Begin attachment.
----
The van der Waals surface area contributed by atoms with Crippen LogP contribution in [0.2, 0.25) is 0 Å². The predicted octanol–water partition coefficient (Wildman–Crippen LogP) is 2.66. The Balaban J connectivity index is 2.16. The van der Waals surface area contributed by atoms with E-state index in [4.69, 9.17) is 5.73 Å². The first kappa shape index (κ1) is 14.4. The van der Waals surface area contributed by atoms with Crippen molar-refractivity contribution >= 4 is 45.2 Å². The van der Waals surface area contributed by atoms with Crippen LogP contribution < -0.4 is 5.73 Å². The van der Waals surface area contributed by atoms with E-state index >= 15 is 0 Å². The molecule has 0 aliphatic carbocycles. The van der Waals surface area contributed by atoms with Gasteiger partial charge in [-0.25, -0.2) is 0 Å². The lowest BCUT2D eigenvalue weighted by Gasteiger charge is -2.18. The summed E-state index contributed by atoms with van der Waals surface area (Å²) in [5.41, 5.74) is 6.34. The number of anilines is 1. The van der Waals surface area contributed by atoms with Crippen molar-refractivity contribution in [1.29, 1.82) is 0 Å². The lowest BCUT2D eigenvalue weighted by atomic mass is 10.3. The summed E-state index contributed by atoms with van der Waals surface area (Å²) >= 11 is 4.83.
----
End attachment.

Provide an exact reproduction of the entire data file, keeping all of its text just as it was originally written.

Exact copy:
The van der Waals surface area contributed by atoms with Crippen LogP contribution in [0.2, 0.25) is 0 Å². The predicted octanol–water partition coefficient (Wildman–Crippen LogP) is 2.66. The Balaban J connectivity index is 2.16. The van der Waals surface area contributed by atoms with E-state index in [4.69, 9.17) is 5.73 Å². The first kappa shape index (κ1) is 14.4. The van der Waals surface area contributed by atoms with Crippen molar-refractivity contribution >= 4 is 45.2 Å². The van der Waals surface area contributed by atoms with Crippen LogP contribution < -0.4 is 5.73 Å². The van der Waals surface area contributed by atoms with E-state index >= 15 is 0 Å². The molecule has 0 aliphatic carbocycles. The van der Waals surface area contributed by atoms with Gasteiger partial charge in [-0.25, -0.2) is 0 Å². The lowest BCUT2D eigenvalue weighted by Gasteiger charge is -2.18. The summed E-state index contributed by atoms with van der Waals surface area (Å²) in [5.41, 5.74) is 6.34. The number of anilines is 1. The van der Waals surface area contributed by atoms with Crippen molar-refractivity contribution in [1.29, 1.82) is 0 Å². The lowest BCUT2D eigenvalue weighted by atomic mass is 10.3. The summed E-state index contributed by atoms with van der Waals surface area (Å²) >= 11 is 4.83.